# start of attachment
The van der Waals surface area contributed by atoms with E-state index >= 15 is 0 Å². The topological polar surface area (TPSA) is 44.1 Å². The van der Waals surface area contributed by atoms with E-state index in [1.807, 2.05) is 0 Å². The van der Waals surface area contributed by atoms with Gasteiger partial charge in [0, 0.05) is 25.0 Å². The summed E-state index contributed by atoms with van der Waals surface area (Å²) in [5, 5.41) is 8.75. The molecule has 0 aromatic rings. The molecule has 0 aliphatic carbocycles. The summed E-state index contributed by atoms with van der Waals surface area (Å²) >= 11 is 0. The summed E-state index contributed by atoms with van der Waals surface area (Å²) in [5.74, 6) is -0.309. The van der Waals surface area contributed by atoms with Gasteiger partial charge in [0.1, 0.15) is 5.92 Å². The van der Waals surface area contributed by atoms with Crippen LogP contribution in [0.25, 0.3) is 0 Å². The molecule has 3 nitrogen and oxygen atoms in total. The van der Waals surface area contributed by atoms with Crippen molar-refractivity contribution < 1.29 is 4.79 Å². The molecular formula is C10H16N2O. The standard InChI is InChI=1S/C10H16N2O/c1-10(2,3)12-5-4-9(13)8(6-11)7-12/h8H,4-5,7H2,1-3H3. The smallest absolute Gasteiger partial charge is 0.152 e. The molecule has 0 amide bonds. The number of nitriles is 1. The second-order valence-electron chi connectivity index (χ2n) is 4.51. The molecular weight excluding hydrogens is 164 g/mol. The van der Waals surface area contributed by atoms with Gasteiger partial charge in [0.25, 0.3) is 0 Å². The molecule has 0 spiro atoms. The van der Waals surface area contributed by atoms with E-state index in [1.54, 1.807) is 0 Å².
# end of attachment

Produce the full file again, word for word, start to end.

The van der Waals surface area contributed by atoms with E-state index >= 15 is 0 Å². The topological polar surface area (TPSA) is 44.1 Å². The van der Waals surface area contributed by atoms with E-state index in [1.807, 2.05) is 0 Å². The van der Waals surface area contributed by atoms with Gasteiger partial charge in [0, 0.05) is 25.0 Å². The summed E-state index contributed by atoms with van der Waals surface area (Å²) in [5, 5.41) is 8.75. The molecule has 0 aromatic rings. The molecule has 0 aliphatic carbocycles. The summed E-state index contributed by atoms with van der Waals surface area (Å²) >= 11 is 0. The summed E-state index contributed by atoms with van der Waals surface area (Å²) in [5.74, 6) is -0.309. The van der Waals surface area contributed by atoms with Gasteiger partial charge in [0.1, 0.15) is 5.92 Å². The van der Waals surface area contributed by atoms with Crippen LogP contribution in [0.25, 0.3) is 0 Å². The molecule has 3 nitrogen and oxygen atoms in total. The van der Waals surface area contributed by atoms with Crippen molar-refractivity contribution < 1.29 is 4.79 Å². The molecular formula is C10H16N2O. The standard InChI is InChI=1S/C10H16N2O/c1-10(2,3)12-5-4-9(13)8(6-11)7-12/h8H,4-5,7H2,1-3H3. The smallest absolute Gasteiger partial charge is 0.152 e. The molecule has 0 amide bonds. The number of nitriles is 1. The second-order valence-electron chi connectivity index (χ2n) is 4.51. The molecular weight excluding hydrogens is 164 g/mol. The van der Waals surface area contributed by atoms with Gasteiger partial charge in [0.25, 0.3) is 0 Å². The molecule has 0 spiro atoms. The van der Waals surface area contributed by atoms with E-state index in [1.54, 1.807) is 0 Å².